I teach beekeeping at a local college. One of my students, an experienced beekeeper, was stung three times while working hives. She’s been stung before; she did not mention feeling anything different. She finished up hive inspection and told me she was returning to the classroom because of the heat … as others also intended to do.
What then happened to her has forever changed the way I keep bees and teach. Through divine intervention, another student had (unusually) stayed behind in the classroom. They began chatting. With apparently no warning, she lost consciousness and collapsed on him. Anaphylactic shock.
Based upon witnessing firsthand how life-threatening that was, here are some of the changes I’ve made—both in the teaching environment and when I work bees with just a few friends. It happens so fast.
- No shortcuts on the protective wear. However, I understand (and salute) those of you who don’t wear gloves, although my student took all her stings to her bare hands, which in retrospect—gloves may have postponed her learning of her severe allergy
- I discuss the possibility of anaphylaxis every time I work bees with a “new” person, what it can look like, how fast it comes on, what to do. I suggest the Mayo Clinic information on anaphylaxis for us non-medical folks, and if you can handle the medical terminology, beekeeper and ER MD Tyler Andre recommends https://www.wikem.org/wiki/Anaphylaxis
- My cell phone is always in an outside pocket of protective wear – not in my purse, not (somewhere) in my vehicle, not in a pocket inside my suit
- At least seasonally, I read and review epinephrine autoinjector operation. (Some of us with over-50 eyes can’t read the directions without reading glasses, which are not always handy)
- Identify who carries epinephrine autoinjector if with a group. Make sure the pens are in the apiary, not locked in a vehicle across the field
- Know who in the group has medical training. (We were blessed to have a nurse in the group monitoring vitals; she then rapidly brought the EMTs up to speed upon their arrival)
- Did I mention no shortcuts on the protective wear? And always make sure the zippers are closed. Bees help you find those little gaps if you don’t check for them. 🙂
- Make it standard procedure that when anyone gets a sting, they let someone else know. That includes the folks who are routinely stung and think nothing of it. They will probably be just fine, but any sting could be the one that causes a severe reaction. Our student who went down had been keeping bees for years
- Know where other emergency equipment is (first aid kid, AED if available)
- Have emergency contact information for anyone you’re working with
- Don’t work bees alone if possible. If not possible, make sure someone knows where you are and what you are doing. My EMT friend who works bees alone keeps his cell phone in his chest pocket and on an open call, letting them know he’s OK every few moments, and if he gets stung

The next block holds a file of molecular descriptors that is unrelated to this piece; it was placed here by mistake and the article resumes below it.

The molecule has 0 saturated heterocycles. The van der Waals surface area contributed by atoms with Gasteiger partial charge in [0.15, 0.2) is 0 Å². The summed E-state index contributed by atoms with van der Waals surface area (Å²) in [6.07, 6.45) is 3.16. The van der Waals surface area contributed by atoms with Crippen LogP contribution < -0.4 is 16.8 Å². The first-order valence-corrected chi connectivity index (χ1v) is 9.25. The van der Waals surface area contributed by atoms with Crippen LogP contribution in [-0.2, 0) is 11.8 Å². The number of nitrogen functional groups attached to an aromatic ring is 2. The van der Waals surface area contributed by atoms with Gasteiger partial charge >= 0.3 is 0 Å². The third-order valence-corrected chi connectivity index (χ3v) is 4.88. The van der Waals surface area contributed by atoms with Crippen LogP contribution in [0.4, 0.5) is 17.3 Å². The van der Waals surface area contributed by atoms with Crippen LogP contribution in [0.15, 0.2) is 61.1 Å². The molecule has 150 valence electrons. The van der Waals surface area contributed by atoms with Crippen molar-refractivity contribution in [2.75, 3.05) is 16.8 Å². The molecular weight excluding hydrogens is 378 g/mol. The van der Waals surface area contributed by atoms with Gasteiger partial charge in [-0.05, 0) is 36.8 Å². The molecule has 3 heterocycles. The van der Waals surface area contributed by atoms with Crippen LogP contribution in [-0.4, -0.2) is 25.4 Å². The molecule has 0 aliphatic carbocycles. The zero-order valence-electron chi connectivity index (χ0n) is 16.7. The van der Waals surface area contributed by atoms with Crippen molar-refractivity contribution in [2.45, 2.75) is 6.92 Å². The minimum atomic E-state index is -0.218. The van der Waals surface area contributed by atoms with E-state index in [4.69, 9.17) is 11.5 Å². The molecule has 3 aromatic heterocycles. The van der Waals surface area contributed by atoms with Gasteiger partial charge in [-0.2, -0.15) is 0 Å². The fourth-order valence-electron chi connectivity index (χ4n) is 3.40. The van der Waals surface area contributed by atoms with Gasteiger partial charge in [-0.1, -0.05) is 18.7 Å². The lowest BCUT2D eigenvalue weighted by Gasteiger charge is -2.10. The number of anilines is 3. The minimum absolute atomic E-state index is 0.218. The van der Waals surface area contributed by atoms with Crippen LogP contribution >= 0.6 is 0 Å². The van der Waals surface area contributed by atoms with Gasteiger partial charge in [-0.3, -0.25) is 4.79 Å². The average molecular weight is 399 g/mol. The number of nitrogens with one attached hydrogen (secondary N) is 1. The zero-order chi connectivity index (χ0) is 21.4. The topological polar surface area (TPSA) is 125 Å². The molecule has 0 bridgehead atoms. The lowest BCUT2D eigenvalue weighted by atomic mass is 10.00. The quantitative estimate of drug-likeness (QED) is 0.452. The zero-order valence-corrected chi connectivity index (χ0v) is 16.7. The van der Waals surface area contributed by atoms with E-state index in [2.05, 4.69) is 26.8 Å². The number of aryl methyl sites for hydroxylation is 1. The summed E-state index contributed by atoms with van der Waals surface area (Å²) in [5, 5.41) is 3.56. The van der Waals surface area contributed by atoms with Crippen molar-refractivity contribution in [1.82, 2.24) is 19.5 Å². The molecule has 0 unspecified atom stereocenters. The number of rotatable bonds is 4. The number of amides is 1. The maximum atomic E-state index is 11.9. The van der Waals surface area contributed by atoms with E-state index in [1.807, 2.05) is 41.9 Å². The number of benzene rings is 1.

- Carry Benadryl into the yard, and let everyone where it is. However, you cannot force Benadryl into an unconscious person. It can cause more problems
- No shortcuts on the protective wear. Oh did I mention that already?
- Be smart about when you’re working in the hive: not too early, not too late, not when there’s bad weather. (Along with not when there are children, animals or innocent bystanders nearby)
- If you are involved with a bee club or group, it may be important for participants to sign waivers acknowledging the (very real) risk of working bees for protection of the club, landowner, institution, participants and instructors
If you’re stung:
- Step AWAY from the hives and scrape out the stinger as quickly as possible
- Smoke the stung area heavily to override the pheromone the stinging bee(s) left behind
- Tell someone so they can keep an eye on you
- If you are feeling “off” / thirsty / warm / jittery / confused / whatever – get out of the yard and be monitored closely. Recline at about a 30-45 degree angle so gravity may assist if nausea develops, and so you may be lay down if need be. Plus, if you’re already lying on the floor and you go into shock, you avoid the possible further injuries from falling down. GETTING AWAY FROM THE BEES is critical; First Responders typically do not have the protective wear to treat someone near bees and they won’t approach you until it is safe
If someone develops anaphylaxis:
- Move the person to a position where blood can get to their brain – fairly horizontal if possible, or head between their knees. Dr. Andre prefers horizontal; it allows the person to be turned on their side if they start vomiting.
- Monitor their pulse. Start chest compressions if they don’t have a pulse while awaiting First Responders.
Our impacted student went home from the ER later that night, shaken but alive (!!) She’s okay, thank goodness and amen.
I am also okay, but afterward was very shaken. It happened so fast, seemingly out of nowhere.
Almost like bees in a hive, our class came together in these moments of crisis to administer medications, flag down the ambulance, direct the EMTs, and take care of the impacted student and each other. We are grateful it worked out; we feel responsible to work to make sure that the next time it happens it will also have a happy ending.